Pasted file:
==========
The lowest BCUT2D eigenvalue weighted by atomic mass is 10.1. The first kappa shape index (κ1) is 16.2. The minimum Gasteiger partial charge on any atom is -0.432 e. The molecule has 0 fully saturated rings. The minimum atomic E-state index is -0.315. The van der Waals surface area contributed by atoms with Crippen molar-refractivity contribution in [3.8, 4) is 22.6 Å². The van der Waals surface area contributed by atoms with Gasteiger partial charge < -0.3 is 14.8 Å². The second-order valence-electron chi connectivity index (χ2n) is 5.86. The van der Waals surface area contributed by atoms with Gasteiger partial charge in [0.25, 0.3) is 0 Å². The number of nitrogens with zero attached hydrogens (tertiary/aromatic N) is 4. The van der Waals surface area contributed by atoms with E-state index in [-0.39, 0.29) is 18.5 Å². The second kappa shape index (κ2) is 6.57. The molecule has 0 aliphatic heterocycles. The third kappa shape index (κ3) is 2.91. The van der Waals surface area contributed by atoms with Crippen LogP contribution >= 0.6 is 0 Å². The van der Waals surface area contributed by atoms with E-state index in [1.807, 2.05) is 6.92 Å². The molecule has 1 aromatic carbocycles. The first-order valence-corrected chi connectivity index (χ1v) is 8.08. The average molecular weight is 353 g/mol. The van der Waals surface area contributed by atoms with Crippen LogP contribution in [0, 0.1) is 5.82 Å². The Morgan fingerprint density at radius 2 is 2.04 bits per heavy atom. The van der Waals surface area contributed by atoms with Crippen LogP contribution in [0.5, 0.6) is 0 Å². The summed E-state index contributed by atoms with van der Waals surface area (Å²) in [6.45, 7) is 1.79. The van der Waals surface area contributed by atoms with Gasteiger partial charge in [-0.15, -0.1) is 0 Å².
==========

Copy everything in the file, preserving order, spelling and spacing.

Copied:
The lowest BCUT2D eigenvalue weighted by atomic mass is 10.1. The first kappa shape index (κ1) is 16.2. The minimum Gasteiger partial charge on any atom is -0.432 e. The molecule has 0 fully saturated rings. The minimum atomic E-state index is -0.315. The van der Waals surface area contributed by atoms with Crippen molar-refractivity contribution in [3.8, 4) is 22.6 Å². The van der Waals surface area contributed by atoms with Gasteiger partial charge < -0.3 is 14.8 Å². The second-order valence-electron chi connectivity index (χ2n) is 5.86. The van der Waals surface area contributed by atoms with Gasteiger partial charge in [0.25, 0.3) is 0 Å². The number of nitrogens with zero attached hydrogens (tertiary/aromatic N) is 4. The van der Waals surface area contributed by atoms with E-state index in [-0.39, 0.29) is 18.5 Å². The second kappa shape index (κ2) is 6.57. The molecule has 0 aliphatic heterocycles. The third kappa shape index (κ3) is 2.91. The van der Waals surface area contributed by atoms with Crippen LogP contribution >= 0.6 is 0 Å². The van der Waals surface area contributed by atoms with E-state index in [1.807, 2.05) is 6.92 Å². The molecule has 1 aromatic carbocycles. The first-order valence-corrected chi connectivity index (χ1v) is 8.08. The average molecular weight is 353 g/mol. The van der Waals surface area contributed by atoms with Crippen LogP contribution in [0, 0.1) is 5.82 Å². The Morgan fingerprint density at radius 2 is 2.04 bits per heavy atom. The van der Waals surface area contributed by atoms with Crippen LogP contribution in [0.5, 0.6) is 0 Å². The summed E-state index contributed by atoms with van der Waals surface area (Å²) in [6.45, 7) is 1.79. The van der Waals surface area contributed by atoms with Gasteiger partial charge in [-0.15, -0.1) is 0 Å².